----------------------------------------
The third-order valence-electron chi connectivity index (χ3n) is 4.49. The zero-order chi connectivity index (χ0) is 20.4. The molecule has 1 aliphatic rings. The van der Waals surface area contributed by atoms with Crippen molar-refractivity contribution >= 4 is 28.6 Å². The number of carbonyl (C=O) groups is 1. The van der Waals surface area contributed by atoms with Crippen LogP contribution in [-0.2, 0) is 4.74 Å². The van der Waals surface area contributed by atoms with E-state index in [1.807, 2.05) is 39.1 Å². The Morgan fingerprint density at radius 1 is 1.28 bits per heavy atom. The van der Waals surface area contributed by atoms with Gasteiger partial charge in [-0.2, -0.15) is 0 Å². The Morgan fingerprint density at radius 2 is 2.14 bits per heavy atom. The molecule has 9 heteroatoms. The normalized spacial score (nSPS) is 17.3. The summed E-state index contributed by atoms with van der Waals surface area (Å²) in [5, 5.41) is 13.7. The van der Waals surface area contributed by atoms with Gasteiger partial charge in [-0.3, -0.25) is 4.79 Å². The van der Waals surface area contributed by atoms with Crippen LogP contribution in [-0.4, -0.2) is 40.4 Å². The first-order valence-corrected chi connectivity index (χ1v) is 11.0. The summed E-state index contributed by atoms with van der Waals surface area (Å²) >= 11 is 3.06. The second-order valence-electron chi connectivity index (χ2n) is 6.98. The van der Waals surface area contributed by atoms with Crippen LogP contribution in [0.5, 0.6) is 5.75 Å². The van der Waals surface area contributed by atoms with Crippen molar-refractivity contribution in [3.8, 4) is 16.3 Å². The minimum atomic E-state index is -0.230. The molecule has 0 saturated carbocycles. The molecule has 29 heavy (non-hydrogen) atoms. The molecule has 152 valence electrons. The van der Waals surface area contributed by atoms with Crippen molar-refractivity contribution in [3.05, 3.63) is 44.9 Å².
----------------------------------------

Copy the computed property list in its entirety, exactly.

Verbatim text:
The third-order valence-electron chi connectivity index (χ3n) is 4.49. The zero-order chi connectivity index (χ0) is 20.4. The molecule has 1 aliphatic rings. The van der Waals surface area contributed by atoms with Crippen molar-refractivity contribution >= 4 is 28.6 Å². The number of carbonyl (C=O) groups is 1. The van der Waals surface area contributed by atoms with Crippen LogP contribution in [-0.2, 0) is 4.74 Å². The van der Waals surface area contributed by atoms with E-state index in [1.807, 2.05) is 39.1 Å². The Morgan fingerprint density at radius 1 is 1.28 bits per heavy atom. The van der Waals surface area contributed by atoms with Gasteiger partial charge in [-0.2, -0.15) is 0 Å². The Morgan fingerprint density at radius 2 is 2.14 bits per heavy atom. The molecule has 9 heteroatoms. The normalized spacial score (nSPS) is 17.3. The summed E-state index contributed by atoms with van der Waals surface area (Å²) in [5, 5.41) is 13.7. The van der Waals surface area contributed by atoms with Gasteiger partial charge in [-0.3, -0.25) is 4.79 Å². The van der Waals surface area contributed by atoms with Crippen LogP contribution in [-0.4, -0.2) is 40.4 Å². The first-order valence-corrected chi connectivity index (χ1v) is 11.0. The summed E-state index contributed by atoms with van der Waals surface area (Å²) >= 11 is 3.06. The second-order valence-electron chi connectivity index (χ2n) is 6.98. The van der Waals surface area contributed by atoms with Crippen LogP contribution in [0.5, 0.6) is 5.75 Å². The van der Waals surface area contributed by atoms with Crippen molar-refractivity contribution in [3.8, 4) is 16.3 Å². The minimum atomic E-state index is -0.230. The molecule has 0 saturated carbocycles. The molecule has 29 heavy (non-hydrogen) atoms. The molecule has 152 valence electrons. The van der Waals surface area contributed by atoms with Crippen molar-refractivity contribution in [3.05, 3.63) is 44.9 Å².